THERE has been a flurry of letters about baptism for the
children of non-church families, prompted by a complaint (Letters, 17 August)
about a service where the rite featured "as an add-on just before
the end" and "showed a marked lack of interest on the part of the
church". However much care is taken over the framing of the
liturgy, and however much advice is given to incumbents, there will
always be services that are clumsy. It might be a good priest
having a bad day, or something more serious.
A proprietorial view of baptism does prevail, however, in
certain quarters. Well-meant attempts to prepare families for the
service can be mixed with efforts to keep the rite pure from people
who appear to have little conception of its meaning. Alternatives
are offered (with or without honey), sometimes successfully, but at
the risk of suggesting that the child or its family is somehow not
good enough. At its Sunday eucharist, the Greenbelt congregation
sang an adapted version of a Mike Scott song: "Bring 'em all in".
The core message that a parish church must give out is that there
are no outsiders.
This does not always translate into a chummy inclusion into the
parish communion, however. Although this is now the norm, the fact
that such services work best when the social background of the
baptismal party matches that of the congregation should worry those
who plan them. Problems occur when this is not the case. Ideally,
one wouldn't start from here, and some familiarity with churchgoing
would have been nurtured beforehand. But even the best programme of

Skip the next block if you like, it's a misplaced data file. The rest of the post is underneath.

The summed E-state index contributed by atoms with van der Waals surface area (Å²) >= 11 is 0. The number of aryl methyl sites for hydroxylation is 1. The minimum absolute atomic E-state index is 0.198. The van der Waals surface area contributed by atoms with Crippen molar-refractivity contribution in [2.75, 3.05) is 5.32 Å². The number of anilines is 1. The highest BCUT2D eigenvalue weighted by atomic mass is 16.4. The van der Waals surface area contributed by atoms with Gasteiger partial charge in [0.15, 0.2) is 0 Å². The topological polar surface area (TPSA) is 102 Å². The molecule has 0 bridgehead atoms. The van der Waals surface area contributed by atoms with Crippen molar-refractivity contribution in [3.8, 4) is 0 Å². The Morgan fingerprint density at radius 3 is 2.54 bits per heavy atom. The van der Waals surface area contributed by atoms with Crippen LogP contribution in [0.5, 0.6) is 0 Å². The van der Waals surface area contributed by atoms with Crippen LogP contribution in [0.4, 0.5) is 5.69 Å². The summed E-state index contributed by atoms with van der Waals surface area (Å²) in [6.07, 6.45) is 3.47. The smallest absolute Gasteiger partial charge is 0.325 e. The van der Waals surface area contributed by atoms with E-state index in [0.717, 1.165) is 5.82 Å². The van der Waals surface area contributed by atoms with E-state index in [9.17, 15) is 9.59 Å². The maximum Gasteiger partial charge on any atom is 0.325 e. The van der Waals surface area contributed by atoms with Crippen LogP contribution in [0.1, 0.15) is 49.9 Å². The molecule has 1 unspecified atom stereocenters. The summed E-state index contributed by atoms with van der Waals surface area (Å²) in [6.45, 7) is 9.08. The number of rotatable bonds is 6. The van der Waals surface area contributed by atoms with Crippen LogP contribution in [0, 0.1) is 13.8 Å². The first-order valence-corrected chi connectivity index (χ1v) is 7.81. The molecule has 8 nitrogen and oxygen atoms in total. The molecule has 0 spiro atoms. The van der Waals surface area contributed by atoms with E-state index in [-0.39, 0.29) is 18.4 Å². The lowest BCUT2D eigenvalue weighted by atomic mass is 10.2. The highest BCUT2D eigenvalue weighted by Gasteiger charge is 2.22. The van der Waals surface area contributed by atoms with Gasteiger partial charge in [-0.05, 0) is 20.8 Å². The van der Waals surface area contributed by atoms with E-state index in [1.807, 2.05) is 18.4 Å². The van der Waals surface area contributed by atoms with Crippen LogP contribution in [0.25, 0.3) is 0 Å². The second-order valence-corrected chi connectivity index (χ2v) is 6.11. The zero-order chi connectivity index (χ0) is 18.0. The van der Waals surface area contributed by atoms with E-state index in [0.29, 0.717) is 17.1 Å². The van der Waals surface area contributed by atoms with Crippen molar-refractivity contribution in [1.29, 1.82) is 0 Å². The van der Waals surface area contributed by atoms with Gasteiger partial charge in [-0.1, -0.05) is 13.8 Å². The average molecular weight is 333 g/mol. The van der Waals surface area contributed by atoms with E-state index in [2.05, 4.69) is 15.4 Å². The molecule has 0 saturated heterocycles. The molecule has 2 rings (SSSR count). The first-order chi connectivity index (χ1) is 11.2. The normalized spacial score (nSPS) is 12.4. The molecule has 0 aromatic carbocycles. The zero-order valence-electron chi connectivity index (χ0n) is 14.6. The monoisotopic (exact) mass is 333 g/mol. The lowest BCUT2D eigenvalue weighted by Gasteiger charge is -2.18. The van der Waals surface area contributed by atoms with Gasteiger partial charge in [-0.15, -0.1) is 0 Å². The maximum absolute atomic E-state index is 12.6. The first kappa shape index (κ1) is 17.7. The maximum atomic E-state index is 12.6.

preparation does not extend to the whole of the baptismal party.
Thus an all-together service can be long for anyone coping with an
infant or toddler, the music is unfamiliar, the bread-and-wine
business is baffling, and the dress code is unfathomable. Some of
our correspondents this week describe the efforts they go to to
counteract these impressions, but the danger then is that, repeated
too often, such services can become wearisome for regular
On occasions, it can be wisest to develop what our critic above
might term "an add-on just after the end": a separate service,
perhaps with some members of the congregation staying on, which can
be geared more precisely to the family's interests and condition.
It is worth remembering that the baptismal party is just as valid a
manifestation of the Church as a regular congregation.
Baptism is a sacrament, and therefore not restricted by either a
particular church's policy or the grasp that the parents or the
candidate have of what is going on. It is another of those
instances in the life of a church when the purposes of God are
hidden from sight. The candle that is presented at most baptisms is
an apt symbol for the spark that is struck whenever a newcomer
encounters Christ. It might take a while, and further tending, for
the flame to show.